RUNNING HEAD: LEININGER’S THEORY OF CULTURE CARE
Theory of Culture Care Diversity and Universality
University of Virginia
Theoretical Foundation of Nursing
The Cultural Care Diversity and Universality Theory provides a conceptual framework to discover and explain diversities and similarities of care practices, within a cultures context. The theory is highly complex, and has many levels of scope, in relation to human cultures and nursing worldwide. Culture care is applicable to any culture and many diverse settings. The theory is accessible as a guide to research and can lead to empirical precision. The Sunrise Enabler provides a “visual map” that ...view middle of the document...
For this reason, when the nurses approach a diverse patient in a clinical setting, they are often not capable of providing culturally congruent care (Giger & Davidhizar, 1999).
The Theory of Culture Care Diversity and Universality, developed by Leininger, is discussed in this paper as it relates to APRNs providing culturally and linguistically competent care to their patients of diverse ethnic background.
Transcultural nursing theories, applied to patients from different cultures, are comparatively new. In the mid-1960s Leininger founded the field of transcultural nursing, by merging her extensive background in nursing and anthropology. The theory came about after World War II, a time when numerous immigrants and refugees were coming to the United States and the world was becoming more multicultural (Parker, 2006). Leininger identified a deficit in nursing, the lack of cultural knowledge, and developed the theory of Cultural Care Diversity and Universality. Her theory was the first extensive work to demonstrate in depth research, education and practice, the indispensable need for cultural caring in nursing and healthcare (Parker, 2006).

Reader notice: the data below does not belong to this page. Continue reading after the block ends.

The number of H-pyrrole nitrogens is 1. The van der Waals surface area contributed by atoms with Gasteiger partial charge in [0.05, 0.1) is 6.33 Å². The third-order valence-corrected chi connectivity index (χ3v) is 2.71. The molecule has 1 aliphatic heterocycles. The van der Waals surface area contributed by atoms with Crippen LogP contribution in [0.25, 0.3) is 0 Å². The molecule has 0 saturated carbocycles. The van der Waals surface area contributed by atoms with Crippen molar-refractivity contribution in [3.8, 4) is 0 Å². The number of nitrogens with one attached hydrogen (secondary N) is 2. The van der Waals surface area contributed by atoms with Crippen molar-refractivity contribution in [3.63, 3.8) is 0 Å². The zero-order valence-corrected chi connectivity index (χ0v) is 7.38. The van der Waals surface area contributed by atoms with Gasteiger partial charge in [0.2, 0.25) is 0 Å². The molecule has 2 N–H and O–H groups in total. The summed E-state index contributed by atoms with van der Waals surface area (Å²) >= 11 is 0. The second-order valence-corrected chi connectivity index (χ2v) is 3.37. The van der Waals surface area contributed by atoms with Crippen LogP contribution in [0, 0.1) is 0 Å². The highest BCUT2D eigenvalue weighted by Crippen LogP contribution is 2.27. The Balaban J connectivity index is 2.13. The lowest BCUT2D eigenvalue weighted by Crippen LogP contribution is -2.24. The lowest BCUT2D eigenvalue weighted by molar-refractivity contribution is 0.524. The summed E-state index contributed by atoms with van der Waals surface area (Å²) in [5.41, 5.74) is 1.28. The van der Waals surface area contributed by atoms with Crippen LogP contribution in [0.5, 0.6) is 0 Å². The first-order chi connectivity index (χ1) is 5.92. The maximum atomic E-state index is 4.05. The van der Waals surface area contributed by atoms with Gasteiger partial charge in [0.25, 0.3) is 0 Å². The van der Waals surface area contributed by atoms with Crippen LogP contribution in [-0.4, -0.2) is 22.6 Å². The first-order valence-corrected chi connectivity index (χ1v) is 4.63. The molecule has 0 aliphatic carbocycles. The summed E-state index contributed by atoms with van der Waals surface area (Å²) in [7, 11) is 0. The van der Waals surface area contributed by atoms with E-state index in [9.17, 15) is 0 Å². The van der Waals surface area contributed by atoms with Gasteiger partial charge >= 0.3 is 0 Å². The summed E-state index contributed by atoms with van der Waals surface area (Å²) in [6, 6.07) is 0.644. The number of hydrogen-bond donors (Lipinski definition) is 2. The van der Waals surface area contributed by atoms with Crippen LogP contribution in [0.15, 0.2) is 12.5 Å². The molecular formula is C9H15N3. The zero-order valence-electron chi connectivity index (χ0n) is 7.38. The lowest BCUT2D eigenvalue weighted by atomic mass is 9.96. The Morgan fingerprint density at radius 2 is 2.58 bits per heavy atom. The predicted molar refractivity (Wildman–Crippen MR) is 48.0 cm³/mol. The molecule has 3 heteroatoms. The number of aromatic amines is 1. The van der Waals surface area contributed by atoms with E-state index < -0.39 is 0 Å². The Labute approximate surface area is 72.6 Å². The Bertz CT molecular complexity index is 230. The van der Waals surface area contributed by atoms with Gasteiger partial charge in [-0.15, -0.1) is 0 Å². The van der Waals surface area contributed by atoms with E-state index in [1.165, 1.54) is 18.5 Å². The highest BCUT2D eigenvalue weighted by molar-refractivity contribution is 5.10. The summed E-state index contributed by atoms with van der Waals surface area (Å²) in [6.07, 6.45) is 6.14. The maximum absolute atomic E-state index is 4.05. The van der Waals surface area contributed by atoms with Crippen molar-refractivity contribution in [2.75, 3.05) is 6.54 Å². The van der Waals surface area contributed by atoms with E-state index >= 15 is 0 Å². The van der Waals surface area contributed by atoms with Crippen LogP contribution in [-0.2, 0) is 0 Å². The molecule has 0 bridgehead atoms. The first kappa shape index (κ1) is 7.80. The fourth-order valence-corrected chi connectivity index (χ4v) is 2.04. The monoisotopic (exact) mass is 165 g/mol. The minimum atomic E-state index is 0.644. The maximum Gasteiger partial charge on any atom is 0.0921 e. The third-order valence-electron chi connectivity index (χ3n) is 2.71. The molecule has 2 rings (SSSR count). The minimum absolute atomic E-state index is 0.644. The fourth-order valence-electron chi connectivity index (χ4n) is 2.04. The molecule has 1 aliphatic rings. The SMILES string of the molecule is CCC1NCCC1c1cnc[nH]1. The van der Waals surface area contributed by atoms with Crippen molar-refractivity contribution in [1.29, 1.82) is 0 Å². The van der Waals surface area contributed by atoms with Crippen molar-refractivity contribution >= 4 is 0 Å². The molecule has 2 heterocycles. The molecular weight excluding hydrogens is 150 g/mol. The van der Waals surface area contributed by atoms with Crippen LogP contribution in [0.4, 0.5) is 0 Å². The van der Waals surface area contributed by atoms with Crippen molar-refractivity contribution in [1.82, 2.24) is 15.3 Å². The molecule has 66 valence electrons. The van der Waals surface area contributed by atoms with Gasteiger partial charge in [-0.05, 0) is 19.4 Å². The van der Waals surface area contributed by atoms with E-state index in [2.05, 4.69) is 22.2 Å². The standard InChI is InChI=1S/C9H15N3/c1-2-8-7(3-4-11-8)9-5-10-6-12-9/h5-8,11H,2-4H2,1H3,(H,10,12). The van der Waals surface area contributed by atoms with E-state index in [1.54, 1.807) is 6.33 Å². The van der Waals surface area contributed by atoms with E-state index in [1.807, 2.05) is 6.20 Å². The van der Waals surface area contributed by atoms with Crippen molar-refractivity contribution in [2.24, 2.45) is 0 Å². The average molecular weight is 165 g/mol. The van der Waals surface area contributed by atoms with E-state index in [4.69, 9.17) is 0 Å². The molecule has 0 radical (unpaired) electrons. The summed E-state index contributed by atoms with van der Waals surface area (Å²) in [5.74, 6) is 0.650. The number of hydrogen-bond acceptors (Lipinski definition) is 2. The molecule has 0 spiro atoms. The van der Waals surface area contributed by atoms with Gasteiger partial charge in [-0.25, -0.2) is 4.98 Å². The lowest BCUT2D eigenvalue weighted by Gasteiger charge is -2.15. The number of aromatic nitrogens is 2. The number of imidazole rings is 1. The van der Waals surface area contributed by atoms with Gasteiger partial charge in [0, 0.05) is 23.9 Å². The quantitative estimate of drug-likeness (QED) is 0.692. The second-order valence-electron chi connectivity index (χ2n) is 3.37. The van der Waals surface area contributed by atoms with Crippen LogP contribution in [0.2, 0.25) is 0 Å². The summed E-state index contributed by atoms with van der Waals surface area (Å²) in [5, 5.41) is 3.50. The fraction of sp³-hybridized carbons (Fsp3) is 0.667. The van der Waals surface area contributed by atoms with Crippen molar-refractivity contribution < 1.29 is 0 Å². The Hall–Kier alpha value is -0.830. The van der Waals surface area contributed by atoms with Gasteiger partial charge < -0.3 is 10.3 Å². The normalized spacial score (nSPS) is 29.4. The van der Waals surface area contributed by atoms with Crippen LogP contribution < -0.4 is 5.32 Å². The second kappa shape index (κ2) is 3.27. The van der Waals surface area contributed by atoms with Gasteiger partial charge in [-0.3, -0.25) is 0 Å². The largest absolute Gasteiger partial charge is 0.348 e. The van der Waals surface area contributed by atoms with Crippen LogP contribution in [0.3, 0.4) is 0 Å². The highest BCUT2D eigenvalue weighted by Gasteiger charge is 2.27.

A key concept in the theory is the importance of human care. Leininger defined care “as those assistive, supportive and enabling experiences or ideas towards others with evident or anticipated needs to ameliorate or improve human condition. Caring refers to those actions, attitudes, and practices to assist of help others toward healing and wellbeing” (Leininger & McFarland, 2006, p.12). Leininger views care as the essence of nursing, and further postulates that caring can exist without curing, but curing can not exist without caring. In addition, Leininger describes culture as a pattern of life that individuals and groups of people hold and transmit through values, beliefs, norms, practices and patterns (Leininger & McFarland, 2006). In the theory these two concepts are incorporated to generate “culture care,” which she defines as “predicted to be a powerful theoretical construct believed essential to human health, wellbeing, and survival” (Leininger & McFarland, 2006, p. 4). The purpose of culture care, as stated by Leininger is to “discover, document, know, and explain the interdependence of care and culture phenomena with differences and similarities between and among cultures” (Leininger & McFarland, 2006, p. 4).
The theory draws attention to a new perspective in nursing, by viewing the human being within their multicultural dimension, taking into consideration their diversities (differences) and universalities (commonalities). Lininger’s theory focuses on the use of culturally congruent care, by understanding the person’s cultural values, beliefs, and practices that enable them to maintain and/or restore health and wellbeing (Leininger & McFarland, 2006). In applying the theory, one can use it for any person, from the typical American Caucasians in ones neighborhood to the...